Employees Look to HR to Evaluate COVID-19 Data Before Reopening

By Nicole Lewis July 20, 2020
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woman overseeing charts

​When national staffing and recruitment firm Addison Group began putting in place the necessary measures to reopen the company's offices in Texas, Peg Buchenroth, senior vice president of human resources, relied on local, state and federal data to make the transition.

The company's employees switched to remote work during the week of March 16. Since then, Buchenroth and her colleagues have been monitoring coronavirus cases in Texas, where the numbers are changing fast.  

Recent data from Texas health authorities demonstrates why it's important for human resource managers to follow infection and hospitalization rates in different geographies.  

According to Texas Department of State Health Services data, nearly 75,000 people tested positive for the coronavirus in the first week of June and more than 1,800 people died of COVID-19. As of July 19, nearly 4,000 people had died from COVID-19 in the state, and the death toll is expected to rise further as reported cases have climbed to over 330,000.

Texas Health and Human Services has posted a warning on its website: "Please note that all data are provisional and subject to change. Probable cases are not included in the total case numbers."

Texas Gov. Greg Abbott began clearing the way for businesses to reopen in May to restart the state's economy but had to roll back those plans after COVID-19 deaths began to rise. In the midst of this, the Addison Group reopened its San Antonio/Houston offices on May 4, its Dallas location on May 18 and its Austin facility on May 20. The company closed its Texas offices for the July 4 holiday and has kept them closed as it considers what to do next.

"While we successfully opened our Texas offices in May for employees who wanted to return to in-person work, we've decided to close these locations and will monitor the situation in case we need to reassess," Buchenroth said. "The safety of our employees remains Addison Group's top priority, and we will continue to leverage federal, state and local data to inform any future decisions."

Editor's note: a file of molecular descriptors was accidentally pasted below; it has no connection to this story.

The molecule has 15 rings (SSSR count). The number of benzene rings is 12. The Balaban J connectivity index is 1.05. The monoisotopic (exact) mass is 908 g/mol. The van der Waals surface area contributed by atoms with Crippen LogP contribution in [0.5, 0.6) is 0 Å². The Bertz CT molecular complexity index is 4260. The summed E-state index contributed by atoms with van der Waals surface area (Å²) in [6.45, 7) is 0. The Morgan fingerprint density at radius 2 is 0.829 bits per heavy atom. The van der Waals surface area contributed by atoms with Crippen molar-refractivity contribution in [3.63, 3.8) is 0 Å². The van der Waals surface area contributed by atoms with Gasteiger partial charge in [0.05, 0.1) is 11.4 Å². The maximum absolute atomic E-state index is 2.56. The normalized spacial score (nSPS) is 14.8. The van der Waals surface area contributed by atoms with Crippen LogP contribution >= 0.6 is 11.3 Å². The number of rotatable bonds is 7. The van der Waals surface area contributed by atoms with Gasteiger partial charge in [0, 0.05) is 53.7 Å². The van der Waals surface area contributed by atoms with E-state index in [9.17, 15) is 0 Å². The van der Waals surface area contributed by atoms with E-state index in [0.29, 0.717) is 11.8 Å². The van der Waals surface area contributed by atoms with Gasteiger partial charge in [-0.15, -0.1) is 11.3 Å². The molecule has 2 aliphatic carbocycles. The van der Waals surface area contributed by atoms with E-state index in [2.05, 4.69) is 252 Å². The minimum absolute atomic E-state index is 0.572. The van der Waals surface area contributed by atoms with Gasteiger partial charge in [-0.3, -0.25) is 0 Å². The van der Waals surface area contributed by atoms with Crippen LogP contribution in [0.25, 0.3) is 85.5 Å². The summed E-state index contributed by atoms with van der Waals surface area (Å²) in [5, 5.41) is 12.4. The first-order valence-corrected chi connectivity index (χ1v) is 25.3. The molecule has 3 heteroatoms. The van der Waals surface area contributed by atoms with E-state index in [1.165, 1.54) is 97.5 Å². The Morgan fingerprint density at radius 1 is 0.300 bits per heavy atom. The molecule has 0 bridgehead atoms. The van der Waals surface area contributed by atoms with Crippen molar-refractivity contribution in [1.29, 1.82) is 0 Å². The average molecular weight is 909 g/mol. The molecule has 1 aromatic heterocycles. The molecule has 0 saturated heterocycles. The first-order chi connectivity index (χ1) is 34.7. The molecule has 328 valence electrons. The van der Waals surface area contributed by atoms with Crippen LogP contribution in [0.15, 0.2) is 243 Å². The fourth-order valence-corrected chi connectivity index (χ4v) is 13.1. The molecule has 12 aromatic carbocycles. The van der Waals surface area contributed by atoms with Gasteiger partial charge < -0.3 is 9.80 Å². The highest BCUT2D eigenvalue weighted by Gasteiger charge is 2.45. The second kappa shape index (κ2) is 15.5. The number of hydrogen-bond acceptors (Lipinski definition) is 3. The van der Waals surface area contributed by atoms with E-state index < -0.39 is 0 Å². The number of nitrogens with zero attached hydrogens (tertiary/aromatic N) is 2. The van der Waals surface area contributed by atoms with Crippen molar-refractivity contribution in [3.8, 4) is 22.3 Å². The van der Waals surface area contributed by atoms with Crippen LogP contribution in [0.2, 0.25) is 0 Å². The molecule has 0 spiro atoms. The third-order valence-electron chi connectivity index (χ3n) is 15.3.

She said employees who return to the office will need to adhere to Centers for Disease Control and Prevention guidelines, such as wearing a mask and maintaining 6 feet of physical distance from others.

"We want to make sure that employees feel safe when they return to the office," Buchenroth said.

She added that the company takes into consideration the many factors that can influence an employee's decision to return to the office, including child care needs, elder care responsibilities, and serious underlying medical conditions that put individuals at high risk of developing a severe illness from COVID-19.

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Using Data to Inform Reopening

As more businesses reopen, employers will have to decide if going to the office is safe based on the data received from local health authorities. Insight from that data will determine how employers will design their workspaces to allow for adequate social distancing within an office, how many workers will be allowed in the office at a time and whether remote work will continue for the foreseeable future.

John Dooney, an HR Knowledge Advisor at the Society for Human Resource Management, said he has noticed an increase in the number of inquiries from HR professionals about new federal, state and local measures and how to safely reopen businesses. He added that while health officials have gained a better understanding of the coronavirus during the past four months, there is still a lot more to learn.

"The pandemic is evolving, and we haven't had the luxury of time to get the information we need," Dooney said. "I think it's important for HR managers to continually review data from authoritative resources."